As the Isle of Man company is resident in Isle of Man, it would have to pay 0% corporate tax in Cyprus. And, AFAIK, it would have to pay 0% corporate tax as well in Isle of Man.

Thoughts?

Thanks!
 

Sols

Staff member
Mentor Group Gold
- Non-dom regime in Cyprus (will move to Cyprus and stay 60 days)
Will you be tax resident anywhere else? If so, the 60-day program doesn't work.

- Register in Cyprus as self employed (lower yearly costs when comparing with having a company)
This creates a complicated situation where your income is salary not dividends, which has a different set of rules and may end up incurring additional tax. It's doable to pay zero income tax on salary, but it's far less common than the dividends approach.

Instead of incorporating a company in HK, I would do it in Isle of Man. But I'm also a bit confused about the company residency concept. What does determine which is the company's residency? My idea is to set up this company in Isle of Man which is also resident in Isle of Man.
Tax residence is intentionally vague so as to not make tax evasion any easier than necessary. ;) But a general rule of thumb is control and management: where is the company controlled and where is it managed? This is how IOM structures often can work. The directors are resident in IOM and sign all the agreements and control the bank accounts.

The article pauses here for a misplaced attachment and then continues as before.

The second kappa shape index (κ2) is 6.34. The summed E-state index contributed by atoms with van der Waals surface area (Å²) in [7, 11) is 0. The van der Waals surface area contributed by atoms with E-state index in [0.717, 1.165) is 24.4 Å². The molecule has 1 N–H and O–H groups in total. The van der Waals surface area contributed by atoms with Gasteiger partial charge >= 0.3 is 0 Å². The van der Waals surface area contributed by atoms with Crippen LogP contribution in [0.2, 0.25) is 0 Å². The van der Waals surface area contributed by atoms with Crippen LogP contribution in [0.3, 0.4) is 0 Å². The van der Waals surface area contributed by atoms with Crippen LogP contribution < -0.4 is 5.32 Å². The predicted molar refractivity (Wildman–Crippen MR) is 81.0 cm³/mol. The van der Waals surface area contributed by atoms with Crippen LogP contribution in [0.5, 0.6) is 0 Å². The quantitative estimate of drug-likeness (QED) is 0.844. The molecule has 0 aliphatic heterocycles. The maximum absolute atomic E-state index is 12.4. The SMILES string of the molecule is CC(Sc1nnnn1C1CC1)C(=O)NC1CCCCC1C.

But if questions and pressed hard by an angry/aggressive tax authority, you still are the ultimate controller since the IOM directors act on your behalf. That's rare (and to my knowledge unheard of in Cyprus), but not impossible.

I work as a software engineer for company which pays will pay my salary to my Isle of Man company (and also dividends). For my life costs, I would invoice me own Isle of Man company (say I need 2k USD for living) and I'd have to pay personal income taxes as a person in Cyprus. Right?
Yes, maybe, perhaps. If you can avoid salary and live just on dividends assuming the IOM company always has reserves and can pay out interim dividends, it'll be much easier.

Thoughts?
Explore the costs of a Cypriot company vs. Isle of Man with your full scope of needs and activities in mind (i.e. accounting/audit costs, banking fees for IOM directors to sign vs you to sign yourself for your CY company). IOM probably works out cheaper but do the homework in any case.